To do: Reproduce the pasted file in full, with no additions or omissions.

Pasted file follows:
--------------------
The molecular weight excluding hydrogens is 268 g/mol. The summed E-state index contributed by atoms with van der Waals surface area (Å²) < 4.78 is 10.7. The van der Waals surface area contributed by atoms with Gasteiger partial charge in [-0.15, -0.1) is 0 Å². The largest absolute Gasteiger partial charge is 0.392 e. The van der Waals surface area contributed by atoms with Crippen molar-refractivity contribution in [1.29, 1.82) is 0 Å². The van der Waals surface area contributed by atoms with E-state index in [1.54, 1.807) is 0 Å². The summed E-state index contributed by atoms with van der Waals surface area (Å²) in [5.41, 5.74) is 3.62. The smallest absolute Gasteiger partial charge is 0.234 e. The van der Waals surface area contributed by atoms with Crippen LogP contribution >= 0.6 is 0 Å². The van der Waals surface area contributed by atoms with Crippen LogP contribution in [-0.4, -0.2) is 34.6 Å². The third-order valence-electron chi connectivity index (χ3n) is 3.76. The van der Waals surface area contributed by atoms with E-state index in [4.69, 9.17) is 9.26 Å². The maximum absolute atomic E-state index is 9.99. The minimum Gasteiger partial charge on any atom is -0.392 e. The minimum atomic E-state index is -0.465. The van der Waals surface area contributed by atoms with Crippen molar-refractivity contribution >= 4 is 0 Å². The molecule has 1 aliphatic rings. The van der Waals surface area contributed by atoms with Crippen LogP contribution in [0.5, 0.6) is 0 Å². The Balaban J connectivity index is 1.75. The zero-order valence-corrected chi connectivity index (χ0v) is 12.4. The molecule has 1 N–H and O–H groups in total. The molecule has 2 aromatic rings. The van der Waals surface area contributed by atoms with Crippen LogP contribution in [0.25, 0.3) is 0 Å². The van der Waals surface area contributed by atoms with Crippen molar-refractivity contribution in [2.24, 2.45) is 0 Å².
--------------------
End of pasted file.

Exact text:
The molecular weight excluding hydrogens is 268 g/mol. The summed E-state index contributed by atoms with van der Waals surface area (Å²) < 4.78 is 10.7. The van der Waals surface area contributed by atoms with Gasteiger partial charge in [-0.15, -0.1) is 0 Å². The largest absolute Gasteiger partial charge is 0.392 e. The van der Waals surface area contributed by atoms with Crippen molar-refractivity contribution in [1.29, 1.82) is 0 Å². The van der Waals surface area contributed by atoms with E-state index in [1.54, 1.807) is 0 Å². The summed E-state index contributed by atoms with van der Waals surface area (Å²) in [5.41, 5.74) is 3.62. The smallest absolute Gasteiger partial charge is 0.234 e. The van der Waals surface area contributed by atoms with Crippen LogP contribution >= 0.6 is 0 Å². The van der Waals surface area contributed by atoms with Crippen LogP contribution in [-0.4, -0.2) is 34.6 Å². The third-order valence-electron chi connectivity index (χ3n) is 3.76. The van der Waals surface area contributed by atoms with E-state index in [4.69, 9.17) is 9.26 Å². The maximum absolute atomic E-state index is 9.99. The minimum Gasteiger partial charge on any atom is -0.392 e. The minimum atomic E-state index is -0.465. The van der Waals surface area contributed by atoms with Crippen molar-refractivity contribution >= 4 is 0 Å². The molecule has 1 aliphatic rings. The van der Waals surface area contributed by atoms with Crippen LogP contribution in [0.5, 0.6) is 0 Å². The Balaban J connectivity index is 1.75. The zero-order valence-corrected chi connectivity index (χ0v) is 12.4. The molecule has 1 N–H and O–H groups in total. The molecule has 2 aromatic rings. The van der Waals surface area contributed by atoms with Crippen LogP contribution in [0.25, 0.3) is 0 Å². The van der Waals surface area contributed by atoms with Crippen molar-refractivity contribution in [2.24, 2.45) is 0 Å².